Manufacturers, distributors, and other freight shippers are all concerned about the rising cost of shipping. Matching invoices to the original quoted price has become an important step in keeping shipping costs in check. Carrier freight invoices are subject to both human and process errors, so an audit of each invoice is necessary.
The Cost of Errors
Inaccuracies and errors on invoices can be costly and time-consuming. For example, a parcel shipment that starts as an estimated $50 can end up costing $80 by the time the invoice is received. This increase is likely due to accessorial fees, surcharges, or errors on the invoice.
According to inboundlogistics.com, freight costs can account for as much as 10% of a company’s expenditure. Due to rising freight costs, many organizations have become more cognizant of the amount of money they are spending on shipping. Outsourcing freight audits is usually the economical way for most organizations. Inboundlogistics.com also found that the cost to verify, process, and pay a freight invoice is approximately $11. The cost of outsourcing is around 5%–10% of the internal cost, not taking into account the cost savings from invoice discrepancies, which could be as much as 8.8%!
Knowing where costly shipping mistakes can occur can help shippers control their spend. The first step to finding errors on an invoice is to check to see if the bill of lading data matches the invoice data.
An estimated 1%–2% of all carrier invoices rate incorrectly, which translates to unexpected cost in the shipping budget. Some of the other common reasons for inaccurate data and calculation include:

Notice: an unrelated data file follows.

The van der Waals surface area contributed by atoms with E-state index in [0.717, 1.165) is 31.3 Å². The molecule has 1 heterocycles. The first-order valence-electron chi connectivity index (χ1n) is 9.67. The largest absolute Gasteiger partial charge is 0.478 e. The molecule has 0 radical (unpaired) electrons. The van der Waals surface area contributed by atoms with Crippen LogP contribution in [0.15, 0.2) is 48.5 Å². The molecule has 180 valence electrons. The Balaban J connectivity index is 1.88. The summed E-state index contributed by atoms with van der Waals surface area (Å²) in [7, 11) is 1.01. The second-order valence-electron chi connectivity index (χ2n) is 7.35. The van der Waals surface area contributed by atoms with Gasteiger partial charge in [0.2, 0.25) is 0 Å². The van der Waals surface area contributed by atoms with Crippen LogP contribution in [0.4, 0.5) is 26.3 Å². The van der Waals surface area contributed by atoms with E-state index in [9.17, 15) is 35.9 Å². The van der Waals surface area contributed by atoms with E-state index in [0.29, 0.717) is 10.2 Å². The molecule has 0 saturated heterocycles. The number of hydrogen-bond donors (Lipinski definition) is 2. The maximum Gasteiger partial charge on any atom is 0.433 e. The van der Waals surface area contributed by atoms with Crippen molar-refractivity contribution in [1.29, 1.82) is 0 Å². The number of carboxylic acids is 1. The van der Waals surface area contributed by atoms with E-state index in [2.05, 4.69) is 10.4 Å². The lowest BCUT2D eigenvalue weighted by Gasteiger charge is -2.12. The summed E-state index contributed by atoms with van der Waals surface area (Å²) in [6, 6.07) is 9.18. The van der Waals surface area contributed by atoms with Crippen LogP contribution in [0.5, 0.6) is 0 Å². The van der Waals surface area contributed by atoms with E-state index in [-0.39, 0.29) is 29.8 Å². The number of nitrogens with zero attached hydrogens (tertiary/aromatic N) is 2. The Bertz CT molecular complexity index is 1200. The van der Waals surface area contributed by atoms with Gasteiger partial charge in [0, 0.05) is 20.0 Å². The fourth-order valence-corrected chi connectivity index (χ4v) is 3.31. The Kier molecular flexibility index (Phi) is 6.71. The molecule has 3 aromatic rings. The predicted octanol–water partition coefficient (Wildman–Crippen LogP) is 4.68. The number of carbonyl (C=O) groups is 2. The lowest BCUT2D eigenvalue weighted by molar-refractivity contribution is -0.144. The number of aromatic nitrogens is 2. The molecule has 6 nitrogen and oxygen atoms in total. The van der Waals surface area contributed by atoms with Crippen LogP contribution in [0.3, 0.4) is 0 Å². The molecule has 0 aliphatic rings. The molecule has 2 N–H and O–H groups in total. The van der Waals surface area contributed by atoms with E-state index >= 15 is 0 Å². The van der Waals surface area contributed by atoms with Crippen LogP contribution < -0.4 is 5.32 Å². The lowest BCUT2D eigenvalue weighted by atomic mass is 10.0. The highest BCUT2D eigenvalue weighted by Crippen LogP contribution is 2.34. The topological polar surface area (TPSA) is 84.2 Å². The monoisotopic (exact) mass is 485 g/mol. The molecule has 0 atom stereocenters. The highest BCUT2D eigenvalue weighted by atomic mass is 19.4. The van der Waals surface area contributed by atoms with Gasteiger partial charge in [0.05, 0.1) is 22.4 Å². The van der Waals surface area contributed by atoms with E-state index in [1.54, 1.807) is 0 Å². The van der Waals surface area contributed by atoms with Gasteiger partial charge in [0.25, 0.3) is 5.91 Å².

- Wrong PO number
- Incorrect shipper/carrier VAT number
- Incorrect billing address
- Incorrect total or VAT
- Incorrect exchange rates
- Wrong calculation of weights, parcel/pallets numbers
- Duplicated shipments on the same invoice
- Fuel surcharges (missing a reference number)
Some of these errors are mistakes that can be easily fixed. The carrier will correct a wrong billing address, but at a cost. Depending on the carrier, a mistake like this can cost anywhere from $11–$77 per shipment.
Auditing invoices can prevent issues such as double-billing and overcharging. Many organizations choose to outsource this process. The advantages of outsourcing a freight audit go far beyond the reduction of freight spend. It also eliminates paper invoice trails and automates the audit, coding, and payment processes. Logistics managers only need to get involved for exceptions, so there is a reduction of time spent on reconciliation.
Auditing tools and technology allow for easy access to invoices and the ability to make any changes within your system. Invoices can be sorted and processed by date or by customer. This data can then be used to understand the short- and long-term goals for each customer.
In addition to saving money, analyzing the data in freight invoices gives a sense of the company’s freight spend. For logistics managers, this data and visibility to the process can help to make better decisions, cost control KPIs, and make process improvements.